The process of my work is very much involved on developing ideas, drawings, playing with paper models and metal samples. Using paper and fabric pressing to create texture on metal and mat finish are my preference.
All my work are created from sheet & wire of metal and hand made with no castings. The equipment I use includes various hand-tools, milling machine, flux soldering machine, etc.  to produce my work. I have a studio where I work alone to create my designs and make my jewellery.

Mariko Husain Japanese Jewelry - Ceramics Now

Earrings, 2011, Sterling silver, pearl, 1 1/3 (L) - View her works

The continuous forms and elements of nature seem to be your inspiration, but have you ever tried to do something more rigid, or geometrical?

In the early stage of my career I tried to work on geometric designs, however I found my self drawn to the themes of nature especially the rhythm, movement, texture, power, stillness and so many variations of form and pattern of water.


What can you tell us about the theme of your works and the materials you use?

The theme of my work has been mainly water, including ocean, river, stream, water fall and lake. I work mostly with sterling silver accented with 18K. yellow gold. I like the visual effect of the combination. I occasionally work with 18K white gold. Many of my work include pearls, precious & semi precious stones.

Mariko Husain Jewelry - Ceramics Now Magazine

Necklace, 2011, Sterling silver, 18” (L) - View her works

Ceramics Now Magazine : The market for your jewelries consists in elegant women. Where do you sell your pieces? Do you think that exhibiting them helps you work to be more recognizable?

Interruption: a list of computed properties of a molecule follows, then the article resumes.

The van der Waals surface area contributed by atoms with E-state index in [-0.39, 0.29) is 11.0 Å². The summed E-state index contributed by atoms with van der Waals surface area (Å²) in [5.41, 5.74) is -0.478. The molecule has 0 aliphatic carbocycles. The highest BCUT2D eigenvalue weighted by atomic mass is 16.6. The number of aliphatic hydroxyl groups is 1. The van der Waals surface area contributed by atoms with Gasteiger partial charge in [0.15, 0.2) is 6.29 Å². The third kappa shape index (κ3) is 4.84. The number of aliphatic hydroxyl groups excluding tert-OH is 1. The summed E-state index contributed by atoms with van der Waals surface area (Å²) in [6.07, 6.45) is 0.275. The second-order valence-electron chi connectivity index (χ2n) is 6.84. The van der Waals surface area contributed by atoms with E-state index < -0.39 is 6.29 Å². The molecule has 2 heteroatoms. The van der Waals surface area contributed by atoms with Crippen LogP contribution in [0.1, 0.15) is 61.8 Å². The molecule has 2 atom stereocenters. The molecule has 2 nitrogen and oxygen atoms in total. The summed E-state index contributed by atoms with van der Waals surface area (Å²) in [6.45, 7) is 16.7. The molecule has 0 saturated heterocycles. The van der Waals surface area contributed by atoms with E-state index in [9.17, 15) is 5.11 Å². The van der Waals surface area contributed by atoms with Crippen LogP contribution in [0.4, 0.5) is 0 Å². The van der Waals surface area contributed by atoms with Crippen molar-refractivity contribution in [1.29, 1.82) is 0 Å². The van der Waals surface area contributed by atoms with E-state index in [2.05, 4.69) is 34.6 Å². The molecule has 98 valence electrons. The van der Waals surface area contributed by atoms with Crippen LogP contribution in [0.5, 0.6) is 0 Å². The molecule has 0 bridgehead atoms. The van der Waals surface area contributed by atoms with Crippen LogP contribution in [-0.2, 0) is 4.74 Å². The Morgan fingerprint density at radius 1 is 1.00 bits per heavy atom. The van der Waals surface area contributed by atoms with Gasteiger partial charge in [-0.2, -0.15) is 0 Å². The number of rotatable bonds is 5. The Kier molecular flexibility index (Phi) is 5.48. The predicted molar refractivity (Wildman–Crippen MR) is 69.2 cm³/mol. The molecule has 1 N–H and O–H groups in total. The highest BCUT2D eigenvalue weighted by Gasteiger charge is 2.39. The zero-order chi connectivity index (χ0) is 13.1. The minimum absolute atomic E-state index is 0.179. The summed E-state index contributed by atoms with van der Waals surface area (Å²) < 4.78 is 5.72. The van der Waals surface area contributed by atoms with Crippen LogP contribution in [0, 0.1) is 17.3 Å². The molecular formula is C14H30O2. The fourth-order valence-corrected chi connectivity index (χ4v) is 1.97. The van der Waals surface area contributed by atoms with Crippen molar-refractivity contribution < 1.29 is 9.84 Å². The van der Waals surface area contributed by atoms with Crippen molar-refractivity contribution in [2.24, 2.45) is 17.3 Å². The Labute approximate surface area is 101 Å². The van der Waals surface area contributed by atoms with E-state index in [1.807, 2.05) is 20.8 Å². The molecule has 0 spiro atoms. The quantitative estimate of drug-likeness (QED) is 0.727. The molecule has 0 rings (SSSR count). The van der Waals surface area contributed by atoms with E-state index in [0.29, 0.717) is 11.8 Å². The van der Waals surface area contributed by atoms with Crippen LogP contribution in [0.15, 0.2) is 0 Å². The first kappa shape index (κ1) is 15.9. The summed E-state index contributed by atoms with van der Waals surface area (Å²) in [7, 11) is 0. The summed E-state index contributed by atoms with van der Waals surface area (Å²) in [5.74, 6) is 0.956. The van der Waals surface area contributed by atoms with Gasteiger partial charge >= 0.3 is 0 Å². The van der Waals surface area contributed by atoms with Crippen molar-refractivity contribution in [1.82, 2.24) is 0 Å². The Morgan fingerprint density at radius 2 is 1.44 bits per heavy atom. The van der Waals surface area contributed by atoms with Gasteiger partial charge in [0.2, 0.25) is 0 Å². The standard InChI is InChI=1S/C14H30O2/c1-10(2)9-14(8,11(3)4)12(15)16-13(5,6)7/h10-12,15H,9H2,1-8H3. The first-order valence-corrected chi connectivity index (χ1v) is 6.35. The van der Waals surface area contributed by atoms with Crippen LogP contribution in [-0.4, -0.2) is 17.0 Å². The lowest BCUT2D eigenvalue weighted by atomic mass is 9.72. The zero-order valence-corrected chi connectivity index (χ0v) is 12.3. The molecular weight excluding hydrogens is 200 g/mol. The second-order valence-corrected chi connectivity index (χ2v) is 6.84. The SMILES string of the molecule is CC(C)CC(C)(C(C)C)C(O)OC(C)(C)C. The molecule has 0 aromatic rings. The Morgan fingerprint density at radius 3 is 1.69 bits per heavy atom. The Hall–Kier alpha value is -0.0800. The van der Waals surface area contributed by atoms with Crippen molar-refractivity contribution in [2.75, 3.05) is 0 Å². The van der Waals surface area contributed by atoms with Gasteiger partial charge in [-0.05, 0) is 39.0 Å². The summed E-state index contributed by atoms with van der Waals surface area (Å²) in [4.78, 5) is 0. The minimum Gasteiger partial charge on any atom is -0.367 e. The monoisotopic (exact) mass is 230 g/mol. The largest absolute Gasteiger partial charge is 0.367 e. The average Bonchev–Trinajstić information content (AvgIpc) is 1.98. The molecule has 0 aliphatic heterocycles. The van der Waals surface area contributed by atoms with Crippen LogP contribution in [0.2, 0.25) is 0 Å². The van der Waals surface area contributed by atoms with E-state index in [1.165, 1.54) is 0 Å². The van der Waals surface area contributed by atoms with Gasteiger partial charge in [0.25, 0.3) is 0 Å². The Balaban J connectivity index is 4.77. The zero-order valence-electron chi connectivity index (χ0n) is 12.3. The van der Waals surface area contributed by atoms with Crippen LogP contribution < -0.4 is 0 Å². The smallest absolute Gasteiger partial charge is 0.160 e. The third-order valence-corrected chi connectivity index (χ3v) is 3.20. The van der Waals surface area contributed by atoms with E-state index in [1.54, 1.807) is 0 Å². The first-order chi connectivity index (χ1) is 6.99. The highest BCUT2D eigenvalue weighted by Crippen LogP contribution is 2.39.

Mariko Husain: Unless I am working on a commissioned pieces I do not think of my market. My ideas come to me naturally. If I were to focus only on certain demographics, I feel that it would stifle my creativity. I sell my work at Keiko Gallery in Boston MA. and I do yearly exhibitions in Tokyo, Japan. Due to these exposures I have gained many customers who look forward to my work and continue to return often to see my new creations.


What’s the most important advice you can give to a young artist?

If you follow your passion and pursue your dream every thing will come true.

Mariko Husain contemporary jewelry design

Broach, 2011, Sterling silver, 18K gold, pearl, 2 3/4” x 1/2” x 3/8” - View her works

Visit Keiko Gallery’s website.

Keiko Gallery feature - Japanese artists

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→ Read more interviews with ceramic artists and search through our featured artists.

Interview by Vasi Hîrdo - Editor of Ceramics Now Magazine

Chris Wight: Organic Modular Construction, Slip-cast hand-carved and glaze-bonded bone china. Materials: Bone china, silver, concrete. Dimensions: w21 x d8 x h20 cm

Chris Wight: Organic Modular Construction, Slip-cast hand-carved and glaze-bonded bone china. Materials: Bone china, silver, concrete. Dimensions: w21 x d8 x h20 cm